Gloom and Doom is Back in Fashion

“I used to have a 401(k)…now I’ve got a 201(k)…”

“What kind of retraining do they give to former Wall Street employees? Teach them to say: ‘Do you want fries with that?”

And this from AP:

“Record numbers of homeowners are falling behind on mortgage payments and the U.S. economy is losing jobs at an alarming rate with companies big and small slashing their work force.

“A half-million American jobs disappeared month, the worst mass layoffs in more than three decades, as the nation spiraled downward in what could be the hardest hard times since the Great Depression.”

“The economy ‘is in free fall,’ said one analyst.”

Hey…this is no laughing matter. But wait, the worst is still to come.

Yes, dear reader…we think…we hope…that we will enjoy a classic post-bubble bounce. If we’re lucky, it will last for 3-6 months…and give everyone a chance to catch his breath.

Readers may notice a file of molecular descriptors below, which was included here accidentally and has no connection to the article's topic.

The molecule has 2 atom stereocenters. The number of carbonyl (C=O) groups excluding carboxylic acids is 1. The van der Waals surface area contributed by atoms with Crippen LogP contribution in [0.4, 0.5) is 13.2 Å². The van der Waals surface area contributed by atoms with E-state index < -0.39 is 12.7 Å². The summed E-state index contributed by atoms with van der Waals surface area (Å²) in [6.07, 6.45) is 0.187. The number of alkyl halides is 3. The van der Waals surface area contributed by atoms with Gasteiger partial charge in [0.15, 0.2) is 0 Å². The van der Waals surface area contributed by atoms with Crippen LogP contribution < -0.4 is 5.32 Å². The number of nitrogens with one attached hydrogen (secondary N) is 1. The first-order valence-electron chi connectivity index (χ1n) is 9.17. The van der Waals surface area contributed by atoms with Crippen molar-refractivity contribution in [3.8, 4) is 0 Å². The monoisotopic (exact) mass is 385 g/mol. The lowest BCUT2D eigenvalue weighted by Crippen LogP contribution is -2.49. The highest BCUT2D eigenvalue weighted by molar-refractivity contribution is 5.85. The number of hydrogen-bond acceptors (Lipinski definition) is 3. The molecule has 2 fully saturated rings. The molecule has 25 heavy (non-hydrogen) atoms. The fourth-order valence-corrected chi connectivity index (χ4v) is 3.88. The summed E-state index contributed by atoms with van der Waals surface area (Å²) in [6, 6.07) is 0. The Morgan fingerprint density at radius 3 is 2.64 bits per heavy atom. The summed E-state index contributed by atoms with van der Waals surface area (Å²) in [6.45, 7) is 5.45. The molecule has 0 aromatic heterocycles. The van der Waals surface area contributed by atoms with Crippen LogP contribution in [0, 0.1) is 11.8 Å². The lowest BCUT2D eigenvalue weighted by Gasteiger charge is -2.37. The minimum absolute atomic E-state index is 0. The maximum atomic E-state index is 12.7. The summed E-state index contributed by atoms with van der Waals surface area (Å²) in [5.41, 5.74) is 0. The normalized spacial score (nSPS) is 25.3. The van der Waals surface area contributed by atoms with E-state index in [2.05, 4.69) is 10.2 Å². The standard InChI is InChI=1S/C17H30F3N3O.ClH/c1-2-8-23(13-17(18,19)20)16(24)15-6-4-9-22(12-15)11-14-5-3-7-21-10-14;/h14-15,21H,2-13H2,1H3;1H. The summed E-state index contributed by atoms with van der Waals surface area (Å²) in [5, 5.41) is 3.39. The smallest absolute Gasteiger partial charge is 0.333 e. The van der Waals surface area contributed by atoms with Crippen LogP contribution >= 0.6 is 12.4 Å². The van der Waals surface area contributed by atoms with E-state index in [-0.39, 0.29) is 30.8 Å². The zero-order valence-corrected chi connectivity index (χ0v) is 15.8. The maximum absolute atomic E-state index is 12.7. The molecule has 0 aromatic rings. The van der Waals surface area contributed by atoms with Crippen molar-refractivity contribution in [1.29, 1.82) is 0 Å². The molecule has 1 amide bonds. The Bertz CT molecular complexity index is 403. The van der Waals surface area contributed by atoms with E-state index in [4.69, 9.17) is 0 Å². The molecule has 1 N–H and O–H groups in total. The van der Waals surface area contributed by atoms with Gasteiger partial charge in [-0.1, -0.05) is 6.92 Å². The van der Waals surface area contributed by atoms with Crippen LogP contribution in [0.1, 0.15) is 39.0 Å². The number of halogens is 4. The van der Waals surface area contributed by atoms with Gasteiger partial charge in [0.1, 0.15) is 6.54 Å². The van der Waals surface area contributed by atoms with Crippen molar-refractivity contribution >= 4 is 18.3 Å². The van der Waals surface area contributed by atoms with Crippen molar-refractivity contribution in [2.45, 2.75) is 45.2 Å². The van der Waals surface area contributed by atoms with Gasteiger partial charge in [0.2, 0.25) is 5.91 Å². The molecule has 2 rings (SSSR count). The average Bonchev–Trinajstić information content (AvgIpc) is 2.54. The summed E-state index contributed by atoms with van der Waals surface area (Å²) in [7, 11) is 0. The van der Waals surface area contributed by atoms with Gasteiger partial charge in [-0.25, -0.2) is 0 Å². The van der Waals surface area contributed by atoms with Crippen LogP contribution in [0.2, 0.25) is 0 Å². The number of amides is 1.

Mr. Market is like a cat. He plays with his prey before he finally eats it.

And he’s perfectly capable of giving the whole world the impression that crisis of 21st century capitalism is over.

Friday, stocks rose again – this time the Dow climbed 259 points.

Oil sank even further…falling to just $40. And gold lost $9.80 to settle at $755.

What next? Stocks could rise above 10,000 on the Dow…house prices could stabilize…commodities could rise along with bond yields.

If this happens…you know what to do, dear reader. Sell!